First Human Ebola Vaccine Trial Produces Positive Results

Source: NBC News
The first test of an Ebola vaccine in people shows it’s safe and appears to be working as designed, doctors reported Wednesday.
A look at the first 20 people injected with the vaccine, which has been shown to protect monkeys from Ebola, shows no dangerous side effects. And it seems to be producing an immune response that would be expected to protect them from infection.
“This response is very comparable to the level of the response that actually protected the animals,” said Dr. Tony Fauci, head of the National Institute for Allergy and Infectious Diseases (NIAID), which helped develop and test the vaccine.

The hope is to be able to make enough vaccine to at least protect health care workers fighting the epidemic…Doctors, nurses and other health care workers who treat actual Ebola patients are at especially high risk. The World Health Organization says 588 health care workers have been infected with Ebola and 337 have died of it.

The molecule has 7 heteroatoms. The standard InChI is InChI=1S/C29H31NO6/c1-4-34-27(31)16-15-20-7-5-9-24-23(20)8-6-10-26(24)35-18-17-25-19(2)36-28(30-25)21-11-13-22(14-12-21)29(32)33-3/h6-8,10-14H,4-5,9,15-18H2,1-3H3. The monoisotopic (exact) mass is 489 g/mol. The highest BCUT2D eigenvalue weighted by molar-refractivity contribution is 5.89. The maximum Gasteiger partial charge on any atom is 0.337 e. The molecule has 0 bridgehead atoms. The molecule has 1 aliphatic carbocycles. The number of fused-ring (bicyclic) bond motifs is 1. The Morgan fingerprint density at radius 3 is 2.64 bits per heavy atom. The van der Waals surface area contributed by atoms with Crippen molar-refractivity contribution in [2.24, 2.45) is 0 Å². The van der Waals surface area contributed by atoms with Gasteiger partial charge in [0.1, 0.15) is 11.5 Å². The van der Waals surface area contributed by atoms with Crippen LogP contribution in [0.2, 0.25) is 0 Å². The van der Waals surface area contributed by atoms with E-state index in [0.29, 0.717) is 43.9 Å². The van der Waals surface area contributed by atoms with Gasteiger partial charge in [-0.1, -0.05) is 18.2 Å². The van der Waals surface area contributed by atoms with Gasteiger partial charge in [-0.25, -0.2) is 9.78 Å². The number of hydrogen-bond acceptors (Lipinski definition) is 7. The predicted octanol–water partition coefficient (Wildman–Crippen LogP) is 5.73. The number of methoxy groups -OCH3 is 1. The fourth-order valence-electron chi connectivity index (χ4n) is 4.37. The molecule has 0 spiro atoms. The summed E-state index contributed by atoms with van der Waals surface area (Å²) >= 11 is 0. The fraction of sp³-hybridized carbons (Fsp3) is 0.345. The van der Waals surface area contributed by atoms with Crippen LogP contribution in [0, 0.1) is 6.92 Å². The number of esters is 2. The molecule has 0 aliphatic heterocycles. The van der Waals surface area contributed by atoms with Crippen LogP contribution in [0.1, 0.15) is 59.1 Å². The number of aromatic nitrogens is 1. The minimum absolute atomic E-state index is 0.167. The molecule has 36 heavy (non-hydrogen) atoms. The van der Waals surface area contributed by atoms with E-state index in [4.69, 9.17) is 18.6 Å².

Ebola is raging through Sierra Leone, Liberia and Guinea. It’s infected more than 15,000 people and killed 5,000 of them…
There’s no ethical way to vaccinate people and then expose them to Ebola on purpose, of course, so the trial is designed to see if the vaccine is safe and if the immune system responds in a way that would be expected to protect them. It did, the NIAID researchers report in the New England Journal of Medicine…
WHO officials hope to be able to use at least one of the vaccines to start immunizing health care workers by January. “Based on these positive results from the first human trial of this candidate vaccine, we are continuing our accelerated plan for larger trials to determine if the vaccine is efficacious in preventing Ebola infection,” Dr. Fauci said.
The worst side-effect was a brief fever in two volunteers who got a high dose of the vaccine…Dr. Fauci told NBC News…”The good news is that the fever was very transient. It lasted less than 24 hours.”
The same vaccine is being tested at the University of Maryland, in Britain and in Mali. A different Ebola vaccine, made using a different virus, is being tested at NIAID, part of the National Institutes of Health, and at the nearby Walter Reed Army Institute of Research.

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